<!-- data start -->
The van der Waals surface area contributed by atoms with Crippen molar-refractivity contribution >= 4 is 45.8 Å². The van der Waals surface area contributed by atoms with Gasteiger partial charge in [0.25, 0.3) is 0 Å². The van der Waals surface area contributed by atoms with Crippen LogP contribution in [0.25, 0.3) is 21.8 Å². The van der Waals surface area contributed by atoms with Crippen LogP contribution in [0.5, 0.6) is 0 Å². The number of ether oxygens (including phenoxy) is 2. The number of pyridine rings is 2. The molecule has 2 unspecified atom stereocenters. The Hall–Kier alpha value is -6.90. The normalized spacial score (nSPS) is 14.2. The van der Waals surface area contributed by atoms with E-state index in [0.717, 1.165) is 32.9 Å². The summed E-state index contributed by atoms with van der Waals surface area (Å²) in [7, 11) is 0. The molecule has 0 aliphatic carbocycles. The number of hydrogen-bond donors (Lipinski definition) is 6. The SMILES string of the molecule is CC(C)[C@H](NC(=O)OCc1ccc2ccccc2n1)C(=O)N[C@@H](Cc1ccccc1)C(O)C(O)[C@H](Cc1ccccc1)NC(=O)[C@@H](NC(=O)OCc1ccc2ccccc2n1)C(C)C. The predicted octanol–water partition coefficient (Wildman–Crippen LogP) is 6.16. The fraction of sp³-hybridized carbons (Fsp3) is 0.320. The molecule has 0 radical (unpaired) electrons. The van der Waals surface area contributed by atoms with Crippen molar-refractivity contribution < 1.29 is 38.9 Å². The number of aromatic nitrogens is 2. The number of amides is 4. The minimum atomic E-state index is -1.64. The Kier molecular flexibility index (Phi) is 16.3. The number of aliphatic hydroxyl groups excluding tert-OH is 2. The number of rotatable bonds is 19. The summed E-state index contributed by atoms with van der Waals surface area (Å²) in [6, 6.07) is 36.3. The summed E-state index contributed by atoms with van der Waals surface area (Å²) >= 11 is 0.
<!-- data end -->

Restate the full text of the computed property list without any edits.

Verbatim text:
The van der Waals surface area contributed by atoms with Crippen molar-refractivity contribution >= 4 is 45.8 Å². The van der Waals surface area contributed by atoms with Gasteiger partial charge in [0.25, 0.3) is 0 Å². The van der Waals surface area contributed by atoms with Crippen LogP contribution in [0.25, 0.3) is 21.8 Å². The van der Waals surface area contributed by atoms with Crippen LogP contribution in [0.5, 0.6) is 0 Å². The number of ether oxygens (including phenoxy) is 2. The number of pyridine rings is 2. The molecule has 2 unspecified atom stereocenters. The Hall–Kier alpha value is -6.90. The normalized spacial score (nSPS) is 14.2. The van der Waals surface area contributed by atoms with E-state index in [0.717, 1.165) is 32.9 Å². The summed E-state index contributed by atoms with van der Waals surface area (Å²) in [7, 11) is 0. The molecule has 0 aliphatic carbocycles. The number of hydrogen-bond donors (Lipinski definition) is 6. The SMILES string of the molecule is CC(C)[C@H](NC(=O)OCc1ccc2ccccc2n1)C(=O)N[C@@H](Cc1ccccc1)C(O)C(O)[C@H](Cc1ccccc1)NC(=O)[C@@H](NC(=O)OCc1ccc2ccccc2n1)C(C)C. The predicted octanol–water partition coefficient (Wildman–Crippen LogP) is 6.16. The fraction of sp³-hybridized carbons (Fsp3) is 0.320. The molecule has 0 radical (unpaired) electrons. The van der Waals surface area contributed by atoms with Crippen molar-refractivity contribution < 1.29 is 38.9 Å². The number of aromatic nitrogens is 2. The number of amides is 4. The minimum atomic E-state index is -1.64. The Kier molecular flexibility index (Phi) is 16.3. The number of aliphatic hydroxyl groups excluding tert-OH is 2. The number of rotatable bonds is 19. The summed E-state index contributed by atoms with van der Waals surface area (Å²) in [6, 6.07) is 36.3. The summed E-state index contributed by atoms with van der Waals surface area (Å²) >= 11 is 0.